‘Children are a heritage of the Lord.’

Content Warning – sexual abuse, discussion of HOW to prevent abuse esp within a Samoan/Pasifika context.

When I was twenty, I told my husband Darren, something I’d never told anybody else. I told him that when I was little, somebody over time, had done bad things to me. Then they threatened me. They said, ‘don’t tell anyone or you’ll be in big trouble.

I was scared, sore and ashamed. I was seven. I believed him.

That first moment of telling is one I’ll never forget. It was a winter night in Wellington with the wild wind outside of our second storey flat. I’d woken up crying from a nightmare filled with murky half-remembered things and ended up telling Darren stuff I’d tried to forget. He stopped me midway through my tale to ask, “Why are you whispering?” I said, “Shhh, he might hear us.” Darren was bewildered. “What do you mean? We’re on the second floor of the building. What, do you think he’s outside hiding in the bushes watching you?”

I said, yes.

Its ridiculous I know, but I truly believed I was being watched, that my abuser followed me everywhere and would somehow know the moment I opened that locked box of memory.   Inside, my 7yro self was always afraid of faceless, menacing male threats. He was in every shadow of every dark street I walked down, waiting for the chance to jump out and rape me. He was in isolated stairwells, public restrooms, and hiding in the back seat of every car I parked in enclosed parking buildings. He was every strange man who walked behind me when I went for a run and every unexplained noise outside my house at night.

It wasn’t just fear of a physical assault. I carried the burden of guilt and shame for what had happened. Because I believed it was my fault and there was something wrong with me. He was in every public social setting – waiting to tell everyone my dirty secret and shame me if I talked with too much fiapoto confidence, if I laughed too loud, if I expressed opinions that were too controversial or dressed too attractively. I did a book signing in Brisbane where several hundred people lined up to chat with me and get books – which should have been a super awesome experience but I was freaking out inside, because I thought I didn’t deserve it, because  that leftover yuck voice inside was saying, “If they all knew how disgusting you are they wouldn’t even want to shake your hand.”  Worst of all, my abuser left unseen scars that affected my intimate relationship with the man who loves me more than anybody else.

The pathetic reality is of course, that my abuser probably hasn’t given me a second thought since then. He probably doesn’t even remember what he did to me 33yrs ago, or think that it was a big deal. In fact, I know he doesn’t because I’ve seen him a couple of times since and he acts like everything’s fine.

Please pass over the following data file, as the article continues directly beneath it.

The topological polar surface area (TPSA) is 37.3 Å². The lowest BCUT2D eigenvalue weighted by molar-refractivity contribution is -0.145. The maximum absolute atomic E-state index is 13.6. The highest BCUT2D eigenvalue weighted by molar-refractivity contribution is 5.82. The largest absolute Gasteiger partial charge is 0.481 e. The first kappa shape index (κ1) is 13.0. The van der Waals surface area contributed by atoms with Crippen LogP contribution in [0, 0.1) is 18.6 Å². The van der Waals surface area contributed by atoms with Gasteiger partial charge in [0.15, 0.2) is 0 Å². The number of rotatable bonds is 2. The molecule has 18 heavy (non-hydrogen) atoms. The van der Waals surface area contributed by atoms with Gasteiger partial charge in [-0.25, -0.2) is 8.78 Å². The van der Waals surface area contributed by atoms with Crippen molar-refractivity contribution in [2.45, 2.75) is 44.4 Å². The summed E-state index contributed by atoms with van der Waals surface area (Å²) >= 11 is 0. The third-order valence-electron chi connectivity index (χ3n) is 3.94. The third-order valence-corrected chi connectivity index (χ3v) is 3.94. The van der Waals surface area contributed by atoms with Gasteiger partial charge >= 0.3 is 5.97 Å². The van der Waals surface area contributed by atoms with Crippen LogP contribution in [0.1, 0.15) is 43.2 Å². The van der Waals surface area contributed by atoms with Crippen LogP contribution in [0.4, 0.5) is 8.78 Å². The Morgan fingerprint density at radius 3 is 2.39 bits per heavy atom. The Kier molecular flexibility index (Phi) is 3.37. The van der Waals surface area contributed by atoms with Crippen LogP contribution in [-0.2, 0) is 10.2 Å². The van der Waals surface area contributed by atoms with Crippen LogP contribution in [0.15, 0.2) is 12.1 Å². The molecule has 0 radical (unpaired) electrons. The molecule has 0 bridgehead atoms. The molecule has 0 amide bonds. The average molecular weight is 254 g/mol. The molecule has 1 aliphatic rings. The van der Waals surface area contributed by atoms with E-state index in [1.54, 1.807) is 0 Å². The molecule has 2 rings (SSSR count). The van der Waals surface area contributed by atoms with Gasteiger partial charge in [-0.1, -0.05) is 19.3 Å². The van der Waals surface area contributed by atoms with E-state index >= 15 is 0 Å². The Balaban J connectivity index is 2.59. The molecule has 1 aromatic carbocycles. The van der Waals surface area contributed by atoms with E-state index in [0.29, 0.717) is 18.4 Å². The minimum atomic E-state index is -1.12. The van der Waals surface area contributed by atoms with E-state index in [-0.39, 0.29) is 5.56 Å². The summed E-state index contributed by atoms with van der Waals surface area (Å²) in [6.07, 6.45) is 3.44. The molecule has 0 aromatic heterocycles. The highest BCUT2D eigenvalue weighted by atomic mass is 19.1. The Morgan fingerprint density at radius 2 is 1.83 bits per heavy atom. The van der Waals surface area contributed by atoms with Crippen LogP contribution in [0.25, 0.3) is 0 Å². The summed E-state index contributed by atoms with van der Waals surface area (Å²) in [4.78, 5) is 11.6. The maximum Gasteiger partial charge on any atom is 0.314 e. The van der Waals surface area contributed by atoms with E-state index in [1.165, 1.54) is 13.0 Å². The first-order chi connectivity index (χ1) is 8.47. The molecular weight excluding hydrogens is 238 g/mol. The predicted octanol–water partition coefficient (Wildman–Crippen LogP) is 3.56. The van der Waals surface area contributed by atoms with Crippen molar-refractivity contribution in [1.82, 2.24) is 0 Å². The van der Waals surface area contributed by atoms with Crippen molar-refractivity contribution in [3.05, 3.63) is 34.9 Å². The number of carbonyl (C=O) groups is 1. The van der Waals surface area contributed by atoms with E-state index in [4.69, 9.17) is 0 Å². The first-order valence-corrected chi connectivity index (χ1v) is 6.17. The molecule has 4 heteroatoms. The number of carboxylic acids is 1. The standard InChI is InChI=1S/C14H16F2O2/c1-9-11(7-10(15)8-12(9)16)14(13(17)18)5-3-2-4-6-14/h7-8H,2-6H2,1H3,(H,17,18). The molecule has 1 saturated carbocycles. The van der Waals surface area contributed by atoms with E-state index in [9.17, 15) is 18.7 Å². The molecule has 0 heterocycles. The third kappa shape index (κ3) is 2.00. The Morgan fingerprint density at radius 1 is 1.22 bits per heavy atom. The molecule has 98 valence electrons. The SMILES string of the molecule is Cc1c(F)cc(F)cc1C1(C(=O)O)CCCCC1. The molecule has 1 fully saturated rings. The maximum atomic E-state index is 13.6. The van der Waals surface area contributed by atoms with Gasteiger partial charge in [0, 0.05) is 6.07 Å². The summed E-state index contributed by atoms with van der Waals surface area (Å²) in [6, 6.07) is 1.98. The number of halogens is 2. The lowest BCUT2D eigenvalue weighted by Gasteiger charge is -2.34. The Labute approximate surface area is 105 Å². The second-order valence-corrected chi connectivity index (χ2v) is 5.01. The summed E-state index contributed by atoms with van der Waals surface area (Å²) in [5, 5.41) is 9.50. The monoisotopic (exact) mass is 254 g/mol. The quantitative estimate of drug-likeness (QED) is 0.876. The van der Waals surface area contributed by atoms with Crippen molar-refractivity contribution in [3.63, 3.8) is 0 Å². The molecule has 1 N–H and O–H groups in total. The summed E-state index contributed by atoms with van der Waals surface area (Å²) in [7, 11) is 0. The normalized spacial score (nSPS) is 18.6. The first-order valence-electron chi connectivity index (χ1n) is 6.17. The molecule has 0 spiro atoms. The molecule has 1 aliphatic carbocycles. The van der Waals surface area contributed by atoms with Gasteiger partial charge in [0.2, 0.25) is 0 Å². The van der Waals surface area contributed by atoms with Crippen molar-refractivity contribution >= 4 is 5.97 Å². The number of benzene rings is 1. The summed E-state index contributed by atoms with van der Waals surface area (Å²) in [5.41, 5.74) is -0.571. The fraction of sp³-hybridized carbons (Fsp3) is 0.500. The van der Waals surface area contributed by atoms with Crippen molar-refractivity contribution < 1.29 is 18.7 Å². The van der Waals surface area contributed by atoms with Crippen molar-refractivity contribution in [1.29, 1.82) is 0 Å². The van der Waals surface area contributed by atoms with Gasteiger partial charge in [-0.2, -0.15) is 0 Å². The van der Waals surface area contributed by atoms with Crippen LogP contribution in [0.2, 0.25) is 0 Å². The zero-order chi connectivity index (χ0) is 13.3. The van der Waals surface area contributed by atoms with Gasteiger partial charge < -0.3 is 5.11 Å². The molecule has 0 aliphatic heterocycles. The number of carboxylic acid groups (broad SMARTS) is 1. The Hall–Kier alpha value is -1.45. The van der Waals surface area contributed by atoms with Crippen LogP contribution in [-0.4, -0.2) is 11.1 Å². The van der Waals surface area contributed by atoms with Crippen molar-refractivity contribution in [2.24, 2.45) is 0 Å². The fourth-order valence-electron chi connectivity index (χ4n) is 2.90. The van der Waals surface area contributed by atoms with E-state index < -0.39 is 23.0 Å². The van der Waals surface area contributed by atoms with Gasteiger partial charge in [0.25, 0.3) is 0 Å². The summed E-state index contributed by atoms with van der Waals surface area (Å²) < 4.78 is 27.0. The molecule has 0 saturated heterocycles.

I tell you these things because I want to emphasize that the effects of childhood sexual abuse go far beyond the physical – especially when that abuse is suppressed, hidden by fear, shame, guilt and ignorance. Even though I whispered a few details to Darren on that windy winter night, it took me another twenty years before I could talk to anybody else and get professional counselling for my abuse and for my screwed up feelings towards intimacy, love, trust and body confidence. When I blogged about my abuse and did media interviews highlighting this issue in Pacific Island communities everywhere/anywhere – it was terrifying and incredibly liberating. It was me giving my abuser the finger and saying, ‘I won’t live in fear anymore.

The sad fact is that my experience is not an isolated one. I am just one of many in Samoa with a survivor story – and mine is pretty tame compared to others.  Studies in overseas countries state that one in ten children are sexually abused. I’m going to take a wild guess and say those figures are higher here in Samoa. Indeed, I would say Samoa is a paedophile’s paradise – because of the way children are so often unsupervised  and  treated as voiceless second class citizens who must always honor and obey their elders regardless if that elder behaves worthy of respect. We see six year olds walking to school by themselves and being sent to the store to buy things for their parents. Young children outside nightclubs late at night, selling lei’s. Justice Vui Clarence Nelson called the sexual abuse of children in this country – “an epidemic” – and with good reason. Every week there are reports of more cases and our Samoa Victim Support Center that offers refuge to survivors is struggling to cope.